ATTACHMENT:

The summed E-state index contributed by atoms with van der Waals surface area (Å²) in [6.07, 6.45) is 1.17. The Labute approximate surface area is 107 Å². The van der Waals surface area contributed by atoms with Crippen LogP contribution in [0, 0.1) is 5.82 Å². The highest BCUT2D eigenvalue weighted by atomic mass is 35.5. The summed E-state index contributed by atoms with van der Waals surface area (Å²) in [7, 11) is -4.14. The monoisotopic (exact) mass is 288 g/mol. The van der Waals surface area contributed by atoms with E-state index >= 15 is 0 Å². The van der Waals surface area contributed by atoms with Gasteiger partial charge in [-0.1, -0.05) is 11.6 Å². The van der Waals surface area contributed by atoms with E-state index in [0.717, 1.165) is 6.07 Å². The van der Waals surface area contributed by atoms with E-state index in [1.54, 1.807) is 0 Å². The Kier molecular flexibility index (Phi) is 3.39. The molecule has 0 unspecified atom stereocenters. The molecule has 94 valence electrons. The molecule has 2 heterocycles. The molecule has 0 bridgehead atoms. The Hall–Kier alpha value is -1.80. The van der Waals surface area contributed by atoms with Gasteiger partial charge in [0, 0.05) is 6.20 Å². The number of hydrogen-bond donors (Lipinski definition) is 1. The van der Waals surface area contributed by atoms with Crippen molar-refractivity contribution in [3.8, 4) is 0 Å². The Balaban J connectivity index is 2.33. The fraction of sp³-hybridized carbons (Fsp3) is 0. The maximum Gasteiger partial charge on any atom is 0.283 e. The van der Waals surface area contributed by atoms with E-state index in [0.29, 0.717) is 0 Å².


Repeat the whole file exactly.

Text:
The summed E-state index contributed by atoms with van der Waals surface area (Å²) in [6.07, 6.45) is 1.17. The Labute approximate surface area is 107 Å². The van der Waals surface area contributed by atoms with Crippen LogP contribution in [0, 0.1) is 5.82 Å². The highest BCUT2D eigenvalue weighted by atomic mass is 35.5. The summed E-state index contributed by atoms with van der Waals surface area (Å²) in [7, 11) is -4.14. The monoisotopic (exact) mass is 288 g/mol. The van der Waals surface area contributed by atoms with E-state index >= 15 is 0 Å². The van der Waals surface area contributed by atoms with Gasteiger partial charge in [-0.1, -0.05) is 11.6 Å². The van der Waals surface area contributed by atoms with E-state index in [0.717, 1.165) is 6.07 Å². The van der Waals surface area contributed by atoms with E-state index in [1.54, 1.807) is 0 Å². The Kier molecular flexibility index (Phi) is 3.39. The molecule has 0 unspecified atom stereocenters. The molecule has 94 valence electrons. The molecule has 2 heterocycles. The molecule has 0 bridgehead atoms. The Hall–Kier alpha value is -1.80. The van der Waals surface area contributed by atoms with Gasteiger partial charge in [0, 0.05) is 6.20 Å². The number of hydrogen-bond donors (Lipinski definition) is 1. The van der Waals surface area contributed by atoms with Crippen molar-refractivity contribution in [3.8, 4) is 0 Å². The Balaban J connectivity index is 2.33. The fraction of sp³-hybridized carbons (Fsp3) is 0. The maximum Gasteiger partial charge on any atom is 0.283 e. The van der Waals surface area contributed by atoms with E-state index in [0.29, 0.717) is 0 Å².